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Four-day fest features old autos and antiques

The roaring of engines and rapping of an auctioneer will reverberate at the 16th annual Auto and Antique Winter Festival Thursday through Sunday in Zephyrhills. All events will be at Festival Park at 2738 Gall Blvd., also known as U.S. 301 S. The 209-acre park is expected to be jammed with vendors and an estimated 40,000 customers during the four-day period.

"We have a mailing list with addresses outside of the country from Europe down into Central and South America. They come from all over for this," said Michael Sierra, who purchased Festival Park and the rights to the Winter Festival three years ago.

The center of activity at the Winter Festival will be an automobile and antique flea market with more than 2,000 selling spaces available to merchants.

Shoppers have a chance to buy items ranging from classic juke boxes, cash registers and phonograph equipment to practically any kind of replacement part for cars, trucks and motorcycles. In addition, a general selection of antiques, including china, silver and furniture, will be offered for sale. The flea market is open from 8 a.m. until sundown each day.

The weekend's highlight is a collector's car auction beginning at 11 a.m. Saturday and at noon Sunday. Hundreds of autos will go on the block, including some with interesting histories.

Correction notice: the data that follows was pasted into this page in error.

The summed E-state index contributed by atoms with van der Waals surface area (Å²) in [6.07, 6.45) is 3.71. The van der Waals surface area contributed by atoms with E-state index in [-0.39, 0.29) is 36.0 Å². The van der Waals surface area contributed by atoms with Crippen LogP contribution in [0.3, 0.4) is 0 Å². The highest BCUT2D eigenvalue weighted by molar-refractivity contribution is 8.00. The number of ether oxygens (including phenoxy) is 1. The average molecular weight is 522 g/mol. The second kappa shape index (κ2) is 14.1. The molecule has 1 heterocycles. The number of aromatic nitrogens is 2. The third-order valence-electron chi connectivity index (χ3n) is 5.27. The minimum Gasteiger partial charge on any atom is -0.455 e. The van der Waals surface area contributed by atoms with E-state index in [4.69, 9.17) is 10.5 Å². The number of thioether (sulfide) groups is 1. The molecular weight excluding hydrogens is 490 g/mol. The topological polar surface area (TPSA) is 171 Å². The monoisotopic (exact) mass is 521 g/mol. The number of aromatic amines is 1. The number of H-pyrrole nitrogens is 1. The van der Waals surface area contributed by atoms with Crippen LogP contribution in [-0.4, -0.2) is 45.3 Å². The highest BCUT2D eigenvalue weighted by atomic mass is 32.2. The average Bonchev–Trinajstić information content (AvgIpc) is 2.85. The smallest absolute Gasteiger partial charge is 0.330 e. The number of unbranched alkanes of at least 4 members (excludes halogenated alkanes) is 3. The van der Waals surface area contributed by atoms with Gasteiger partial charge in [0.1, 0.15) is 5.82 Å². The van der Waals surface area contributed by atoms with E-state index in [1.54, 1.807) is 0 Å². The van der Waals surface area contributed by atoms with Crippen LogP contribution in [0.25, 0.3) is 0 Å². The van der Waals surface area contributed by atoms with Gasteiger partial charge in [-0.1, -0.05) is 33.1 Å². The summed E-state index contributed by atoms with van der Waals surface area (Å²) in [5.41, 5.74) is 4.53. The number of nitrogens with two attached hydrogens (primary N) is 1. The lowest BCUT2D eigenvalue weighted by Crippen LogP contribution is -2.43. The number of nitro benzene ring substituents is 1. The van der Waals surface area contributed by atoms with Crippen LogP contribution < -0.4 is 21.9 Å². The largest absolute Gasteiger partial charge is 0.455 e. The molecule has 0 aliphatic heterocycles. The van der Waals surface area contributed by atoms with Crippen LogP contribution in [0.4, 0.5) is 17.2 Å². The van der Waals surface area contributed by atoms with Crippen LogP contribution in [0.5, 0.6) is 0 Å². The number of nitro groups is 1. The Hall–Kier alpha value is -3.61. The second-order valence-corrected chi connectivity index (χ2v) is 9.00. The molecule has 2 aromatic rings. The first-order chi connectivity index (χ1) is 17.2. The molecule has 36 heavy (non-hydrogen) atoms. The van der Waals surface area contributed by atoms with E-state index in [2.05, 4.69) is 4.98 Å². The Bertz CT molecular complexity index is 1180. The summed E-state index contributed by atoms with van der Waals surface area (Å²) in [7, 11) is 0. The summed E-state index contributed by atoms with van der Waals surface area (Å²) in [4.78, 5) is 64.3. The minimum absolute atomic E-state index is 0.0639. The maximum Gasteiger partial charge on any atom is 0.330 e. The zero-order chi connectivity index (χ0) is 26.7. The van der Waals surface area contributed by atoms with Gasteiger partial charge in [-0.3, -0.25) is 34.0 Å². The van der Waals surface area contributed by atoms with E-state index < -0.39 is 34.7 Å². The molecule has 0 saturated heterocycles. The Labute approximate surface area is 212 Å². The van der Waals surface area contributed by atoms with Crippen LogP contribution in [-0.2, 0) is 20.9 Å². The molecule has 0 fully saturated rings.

One item for sale is a Studebaker Avanti, one of only 109 manufactured. Others range from modern exotic cars to a 1917 Model T. Another vehicle, a 1936 Ford, was once owned by country-and-western singer Tammy Wynette.

"It's all documented, no question about it," Sierra said. "We have tons of very interesting cars. One guy just called and is bringing a 1929 Ford Phaeton, a four-door convertible touring car."

Between 250 and 300 autos are expected to be sold. The auction is open to the public, but hopeful buyers must obtain a bidder's paddle or number at the bidder office on the site.

For people who prefer racing to buying, the Winter Festival will present an antique open-cockpit auto race from 11 a.m. until about 3 p.m. Saturday and Sunday.

A flywheel exhibit, celebrating the one-cylinder engines that powered the world through the Industrial Revolution, will be displayed.

"It's difficult to say what the centerpiece is of the festival," Sierra said. "It's a multifaceted sort of thing."

Barney Barnhardt and his Dixieland Band will perform under the entertainment tent starting at 11 a.m. each day. Concession stands, including vendors from Steak n Shake and Pizza Hut, will serve sandwiches, snacks and beverages.

Admission to the festival grounds is $5 per adult for each day, and a four-day pass is available for $15. Children 12 and younger are admitted free. There is no charge for parking.

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